This stunning example of the legendary Elan is a very rare, early Series 2 car. It is the 90th of approximately 100 produced in late 1964 as a 1965 model year, and features the higher quality 1 piece dashboard with integrated glove box of the Series 2 cars, but still sports the purest Elite-like Series 1 round taillights.

Purchased by Mark Bragen of San Jose around 1980, it would be his car for about 16 years. Towards the end of his ownership he disassemble the car in preparation for a full restoration. In 1996 the unfinished project would be given to his friend, Tom Dunham, of San Martin, CA. Over the next 8 years Dunham would completely restore the car, bumper to bumper. World-renowned David Bean Engineering of San Andreas, CA would help with the rebuild the engine, transmission and rear end. All of the other work would be meticulously completed by Dunham, and is documented with 8 years worth of receipts, as well as his written testimony on the driver's side door card.

In 2006 the beautifully completed car would move on to a long-term Lotus racer and enthusiast in Monterey, CA. The car was prepared for fast road use as well as the show lawn, and has only been driven 800 miles in the past decade.

About the Lotus Elan:
Lotus was just a decade old when the Elan launched, and still waiting for its first Formula 1 championship, and Indy 500 win. By 1962, Lotus founder Colin Chapman had been building giant-killing race cars for a decade. Like Enzo Ferrari, he went into road car production solely to keep his racing department funded.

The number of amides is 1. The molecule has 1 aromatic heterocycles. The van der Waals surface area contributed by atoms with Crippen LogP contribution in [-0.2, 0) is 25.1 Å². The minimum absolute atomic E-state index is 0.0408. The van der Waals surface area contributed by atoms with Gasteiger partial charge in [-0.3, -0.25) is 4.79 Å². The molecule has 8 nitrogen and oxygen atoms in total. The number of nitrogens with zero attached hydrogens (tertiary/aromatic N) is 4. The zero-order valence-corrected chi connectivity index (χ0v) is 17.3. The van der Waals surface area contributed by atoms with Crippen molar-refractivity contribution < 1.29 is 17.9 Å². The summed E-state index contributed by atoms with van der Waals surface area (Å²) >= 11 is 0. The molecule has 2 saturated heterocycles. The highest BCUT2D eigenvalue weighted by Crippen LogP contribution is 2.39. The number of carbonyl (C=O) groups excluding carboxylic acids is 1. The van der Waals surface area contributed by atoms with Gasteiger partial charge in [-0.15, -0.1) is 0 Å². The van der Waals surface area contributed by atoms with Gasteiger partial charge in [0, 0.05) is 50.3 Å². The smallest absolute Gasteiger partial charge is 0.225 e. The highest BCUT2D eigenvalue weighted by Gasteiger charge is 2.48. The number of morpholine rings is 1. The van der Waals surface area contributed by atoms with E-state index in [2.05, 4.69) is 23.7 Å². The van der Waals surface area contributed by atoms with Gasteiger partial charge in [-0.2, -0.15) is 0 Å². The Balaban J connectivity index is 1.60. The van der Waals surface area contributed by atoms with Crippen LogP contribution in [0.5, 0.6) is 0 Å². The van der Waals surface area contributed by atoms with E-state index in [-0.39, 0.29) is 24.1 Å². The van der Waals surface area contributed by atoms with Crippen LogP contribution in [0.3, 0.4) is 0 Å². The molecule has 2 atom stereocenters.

The Elan isn't a race car, but it was undeniably built by men familiar with the form. At around 1,500 lbs, the Elan was a wisp. It was also staggeringly advanced, with four wheel disc brakes, foam filled “safety” bumpers, and independent rear suspension at a time when the average Ferrari carried rear drums, and a solid rear axle. In the early 1960s it was one of the quickest, best handling production cars money could buy.

Eager to test his ideas for the Elan's driveline and suspension, Chapman designed a Y-shaped frame in sheet steel. The result worked well on the road, weighed just 75 lbs untrimmed, and period estimates put the torsional rigidity of an Elan frame at six times that of a contemporary F1 car.

Power came from a twin-cam, iron-block 1.6 liter four. The aluminum head was designed by former BRM engineer, Harry Mundy. Harry Weslake and Cosworth's Keith Duckworth provided design tweaks resulting in 105 hp, and 6,500 rpm when mated to two twin-throat Weber carburetors. The engine was eminently tuneable, a ripper on the highway, and best when abused.

However, the Elan's true brilliance lay in its suspension. By combining remarkably soft springs, long wheel travel, a race cars geometry, and firm dampers, Chapman gave the Elan massive grip, a luxury sedan's ride, and a staggering ability to change direction. The package offered a genius cocktail of compliance, forgiveness, and feedback – Gordon Murray once said that his only disappointment with his McLaren was that he couldn't give it the perfect steering of the Elan.

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